Babies don’t have preconceived notions on race, but somewhere along the line while growing up they pick up on them.
Elaine M. from New Jersey, whose children are half Chinese and half Irish, shares her son’s story: “When my son was 5, we played Guess Who? In this board game, you guess who is the person that your opposing player has chosen by asking yes/no questions to eliminate those it cannot be. It was all based on physical appearances (e.g. Is the person wearing a hat? Does the person have black hair?). My son had it narrowed down to two people who basically had the same features except that one was black and one was white. He said, ‘I can’t ask anymore questions…the two people are exactly the same!’ He did not notice the skin color difference at all. I’m glad he didn’t feel like people were ‘different’ just because of physical appearances.”
|When do others see you as different?
When do you start viewing yourself as different?
When I was a kid I knew I was Chinese because my parents told me so. In 3rd grade, my desk was positioned next to Jim McLoud’s desk. He was a nice boy with reddish-brown freckles that dotted his cheeks. One day I announced to him, “I’m Chinese!” To me it was just like saying, “I live in Michigan!” or “I have a sister!” He just shrugged and said, “Oh, I didn’t know that,” and continued reading his book.
During that same year, I experienced my first taste of racism. I didn’t know what is was at that time – I only knew it made me feel bad. During recess, twin brothers Ray and Tim would stalk and taunt me. They were in 1st grade, and though I was two years older, they were taller. The blond boys would follow me, pulling the corners of their eyes up into slits and say things like, “Ching Chong, me Chinese, me go pee pee in my pants!” They’d finish it off by putting their hands together in a prayer position, bow down, and say, “Gong!” Other times they would tell me to go back to China then push me. I would report them to the recess mother; she scolded the boys, but it never stopped them. I started to wish I wasn’t this thing called “Chinese,” and it wouldn’t be until college that I would truly embrace my heritage.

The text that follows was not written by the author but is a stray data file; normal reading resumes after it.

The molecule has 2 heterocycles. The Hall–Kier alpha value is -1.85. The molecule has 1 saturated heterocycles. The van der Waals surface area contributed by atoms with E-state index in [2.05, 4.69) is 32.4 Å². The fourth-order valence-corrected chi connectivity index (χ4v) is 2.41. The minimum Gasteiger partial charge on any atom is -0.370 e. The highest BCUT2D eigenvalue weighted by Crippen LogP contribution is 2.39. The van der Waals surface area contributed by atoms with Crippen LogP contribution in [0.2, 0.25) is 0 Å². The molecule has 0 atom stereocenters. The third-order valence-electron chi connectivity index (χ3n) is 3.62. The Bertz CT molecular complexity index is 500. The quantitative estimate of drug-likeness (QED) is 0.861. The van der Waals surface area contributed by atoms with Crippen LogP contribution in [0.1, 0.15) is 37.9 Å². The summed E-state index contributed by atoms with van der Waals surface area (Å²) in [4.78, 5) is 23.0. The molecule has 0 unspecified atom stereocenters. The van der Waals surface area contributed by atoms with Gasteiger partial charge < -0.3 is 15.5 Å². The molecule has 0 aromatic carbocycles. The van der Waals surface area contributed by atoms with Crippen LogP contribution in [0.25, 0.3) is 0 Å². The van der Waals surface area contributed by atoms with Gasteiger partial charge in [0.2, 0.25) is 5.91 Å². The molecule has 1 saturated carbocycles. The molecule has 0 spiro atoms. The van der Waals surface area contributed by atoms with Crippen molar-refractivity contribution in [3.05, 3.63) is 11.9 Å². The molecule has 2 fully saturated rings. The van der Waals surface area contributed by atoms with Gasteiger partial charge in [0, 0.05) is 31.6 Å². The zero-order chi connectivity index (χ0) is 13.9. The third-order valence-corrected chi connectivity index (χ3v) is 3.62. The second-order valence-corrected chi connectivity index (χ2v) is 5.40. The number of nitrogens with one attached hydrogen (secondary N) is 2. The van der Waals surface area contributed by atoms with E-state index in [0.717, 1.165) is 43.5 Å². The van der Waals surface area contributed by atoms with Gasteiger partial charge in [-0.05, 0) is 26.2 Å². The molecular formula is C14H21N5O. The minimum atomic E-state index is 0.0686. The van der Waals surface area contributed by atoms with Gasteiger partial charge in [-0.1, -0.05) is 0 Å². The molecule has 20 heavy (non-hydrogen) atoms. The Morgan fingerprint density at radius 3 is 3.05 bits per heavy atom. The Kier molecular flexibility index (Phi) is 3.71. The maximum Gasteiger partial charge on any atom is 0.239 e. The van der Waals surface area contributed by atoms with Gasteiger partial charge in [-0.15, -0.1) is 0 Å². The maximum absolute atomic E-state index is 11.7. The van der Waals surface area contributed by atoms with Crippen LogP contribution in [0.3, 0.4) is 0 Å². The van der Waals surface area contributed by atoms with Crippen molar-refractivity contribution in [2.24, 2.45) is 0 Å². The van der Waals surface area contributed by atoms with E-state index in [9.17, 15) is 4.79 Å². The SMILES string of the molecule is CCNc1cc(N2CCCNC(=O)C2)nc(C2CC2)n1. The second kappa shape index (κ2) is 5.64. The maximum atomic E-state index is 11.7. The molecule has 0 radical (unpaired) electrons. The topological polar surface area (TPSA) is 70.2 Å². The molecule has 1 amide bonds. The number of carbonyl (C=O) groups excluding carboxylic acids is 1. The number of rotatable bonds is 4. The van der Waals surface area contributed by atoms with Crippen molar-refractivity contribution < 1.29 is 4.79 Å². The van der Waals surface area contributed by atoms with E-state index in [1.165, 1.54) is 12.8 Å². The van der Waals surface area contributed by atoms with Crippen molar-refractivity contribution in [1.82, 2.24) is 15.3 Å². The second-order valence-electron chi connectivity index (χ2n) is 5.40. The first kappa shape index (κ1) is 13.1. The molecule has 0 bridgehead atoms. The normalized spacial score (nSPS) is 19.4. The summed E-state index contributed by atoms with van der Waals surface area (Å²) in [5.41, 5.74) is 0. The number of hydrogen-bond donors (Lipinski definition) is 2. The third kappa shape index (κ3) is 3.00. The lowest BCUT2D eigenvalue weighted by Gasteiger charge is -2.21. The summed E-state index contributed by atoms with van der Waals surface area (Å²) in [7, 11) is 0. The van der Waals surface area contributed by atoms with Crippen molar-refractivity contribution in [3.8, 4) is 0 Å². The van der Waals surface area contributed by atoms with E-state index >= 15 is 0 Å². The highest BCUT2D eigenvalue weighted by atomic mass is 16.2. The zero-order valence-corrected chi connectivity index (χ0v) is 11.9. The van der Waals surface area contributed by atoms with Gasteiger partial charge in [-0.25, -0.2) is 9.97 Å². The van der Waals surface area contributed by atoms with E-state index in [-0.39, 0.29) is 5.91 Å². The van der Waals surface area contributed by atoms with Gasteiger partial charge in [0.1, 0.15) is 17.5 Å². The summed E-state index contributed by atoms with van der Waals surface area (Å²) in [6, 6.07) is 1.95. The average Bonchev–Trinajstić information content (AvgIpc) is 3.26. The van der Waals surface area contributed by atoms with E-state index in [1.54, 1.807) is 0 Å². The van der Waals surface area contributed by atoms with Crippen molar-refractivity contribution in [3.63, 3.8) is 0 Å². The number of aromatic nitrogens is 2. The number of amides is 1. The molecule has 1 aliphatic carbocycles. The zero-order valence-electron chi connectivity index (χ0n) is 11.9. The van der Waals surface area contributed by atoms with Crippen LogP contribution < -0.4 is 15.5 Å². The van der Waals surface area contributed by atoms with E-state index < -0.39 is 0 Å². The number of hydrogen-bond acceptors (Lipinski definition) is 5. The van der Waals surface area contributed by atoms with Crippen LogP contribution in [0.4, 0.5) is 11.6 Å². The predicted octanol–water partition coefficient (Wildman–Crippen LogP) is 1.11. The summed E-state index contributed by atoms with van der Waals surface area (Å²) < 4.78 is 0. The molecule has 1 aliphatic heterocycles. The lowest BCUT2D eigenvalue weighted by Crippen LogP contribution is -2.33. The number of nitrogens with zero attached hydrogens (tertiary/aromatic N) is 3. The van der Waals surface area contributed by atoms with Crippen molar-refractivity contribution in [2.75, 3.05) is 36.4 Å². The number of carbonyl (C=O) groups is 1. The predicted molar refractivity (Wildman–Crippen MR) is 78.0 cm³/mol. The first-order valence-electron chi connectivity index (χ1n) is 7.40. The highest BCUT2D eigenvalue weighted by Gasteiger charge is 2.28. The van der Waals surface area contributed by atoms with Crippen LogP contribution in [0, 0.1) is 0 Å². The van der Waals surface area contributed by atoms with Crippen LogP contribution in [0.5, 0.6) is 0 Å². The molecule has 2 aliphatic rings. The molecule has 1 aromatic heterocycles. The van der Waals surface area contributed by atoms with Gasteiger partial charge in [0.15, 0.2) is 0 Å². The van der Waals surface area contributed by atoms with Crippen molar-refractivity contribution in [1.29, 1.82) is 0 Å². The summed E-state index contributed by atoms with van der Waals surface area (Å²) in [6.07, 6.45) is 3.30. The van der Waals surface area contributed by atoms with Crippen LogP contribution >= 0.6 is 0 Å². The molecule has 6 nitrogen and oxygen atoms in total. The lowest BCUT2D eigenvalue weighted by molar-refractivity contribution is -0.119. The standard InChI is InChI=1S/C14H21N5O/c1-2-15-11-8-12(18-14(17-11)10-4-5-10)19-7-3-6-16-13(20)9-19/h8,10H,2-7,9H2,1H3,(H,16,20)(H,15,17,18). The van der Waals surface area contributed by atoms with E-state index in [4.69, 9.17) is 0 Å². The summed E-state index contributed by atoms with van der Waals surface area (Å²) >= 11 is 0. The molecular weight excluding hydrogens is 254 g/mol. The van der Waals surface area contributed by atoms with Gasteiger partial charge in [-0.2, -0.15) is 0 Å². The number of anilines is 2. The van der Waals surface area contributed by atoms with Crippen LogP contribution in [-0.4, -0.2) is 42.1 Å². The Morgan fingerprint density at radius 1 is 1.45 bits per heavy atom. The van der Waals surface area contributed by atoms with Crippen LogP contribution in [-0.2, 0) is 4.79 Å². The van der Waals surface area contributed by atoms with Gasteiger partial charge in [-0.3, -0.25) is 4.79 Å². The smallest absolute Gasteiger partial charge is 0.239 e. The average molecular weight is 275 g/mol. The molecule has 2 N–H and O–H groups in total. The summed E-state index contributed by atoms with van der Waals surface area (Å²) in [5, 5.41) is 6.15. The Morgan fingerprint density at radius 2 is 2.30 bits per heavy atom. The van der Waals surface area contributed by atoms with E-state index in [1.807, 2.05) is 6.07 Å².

Why is it that my 3rd grade desk buddy could care less that I was Chinese while the twin 1st grade boys sought me out? How did these young bullies even come to know the phrase, “Go back to China?”
I believe it stems from parenting. Kids model after their parents, absorbing the attitudes and mentalities they’re exposed to. But let’s say the twin boys picked up racism through watching television instead of from their parents. It’s still the parent’s responsibility to monitor what their children view on TV.
I’m sure Ray and Tim don’t remember they taunted me, and they certainly wouldn’t realize the impact they had at the time. Decades later I still remember their names, what they looked like, and what they said. The bullying only stopped after I used candy to bribe a big boy in my class to act as my bodyguard.
What do you think? Share your experiences and comments here.